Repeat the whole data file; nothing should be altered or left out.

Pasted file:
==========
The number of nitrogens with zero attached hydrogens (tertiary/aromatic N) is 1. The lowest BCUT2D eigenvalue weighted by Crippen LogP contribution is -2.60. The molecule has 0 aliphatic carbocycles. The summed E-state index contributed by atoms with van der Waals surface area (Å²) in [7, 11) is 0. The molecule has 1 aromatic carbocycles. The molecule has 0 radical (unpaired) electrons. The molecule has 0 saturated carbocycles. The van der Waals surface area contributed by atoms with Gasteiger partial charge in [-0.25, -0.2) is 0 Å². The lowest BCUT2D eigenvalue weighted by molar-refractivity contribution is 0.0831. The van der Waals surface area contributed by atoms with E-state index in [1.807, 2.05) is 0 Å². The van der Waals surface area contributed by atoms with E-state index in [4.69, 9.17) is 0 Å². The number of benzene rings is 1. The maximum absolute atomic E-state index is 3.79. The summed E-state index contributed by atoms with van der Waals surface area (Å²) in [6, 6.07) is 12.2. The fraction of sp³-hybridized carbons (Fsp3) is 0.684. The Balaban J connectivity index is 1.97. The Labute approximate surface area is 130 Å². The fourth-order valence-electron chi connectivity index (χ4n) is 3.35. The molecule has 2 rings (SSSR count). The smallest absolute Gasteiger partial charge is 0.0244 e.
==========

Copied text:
The number of nitrogens with zero attached hydrogens (tertiary/aromatic N) is 1. The lowest BCUT2D eigenvalue weighted by Crippen LogP contribution is -2.60. The molecule has 0 aliphatic carbocycles. The summed E-state index contributed by atoms with van der Waals surface area (Å²) in [7, 11) is 0. The molecule has 1 aromatic carbocycles. The molecule has 0 radical (unpaired) electrons. The molecule has 0 saturated carbocycles. The van der Waals surface area contributed by atoms with Gasteiger partial charge in [-0.25, -0.2) is 0 Å². The lowest BCUT2D eigenvalue weighted by molar-refractivity contribution is 0.0831. The van der Waals surface area contributed by atoms with E-state index in [1.807, 2.05) is 0 Å². The van der Waals surface area contributed by atoms with E-state index in [4.69, 9.17) is 0 Å². The number of benzene rings is 1. The maximum absolute atomic E-state index is 3.79. The summed E-state index contributed by atoms with van der Waals surface area (Å²) in [6, 6.07) is 12.2. The fraction of sp³-hybridized carbons (Fsp3) is 0.684. The Balaban J connectivity index is 1.97. The Labute approximate surface area is 130 Å². The fourth-order valence-electron chi connectivity index (χ4n) is 3.35. The molecule has 2 rings (SSSR count). The smallest absolute Gasteiger partial charge is 0.0244 e.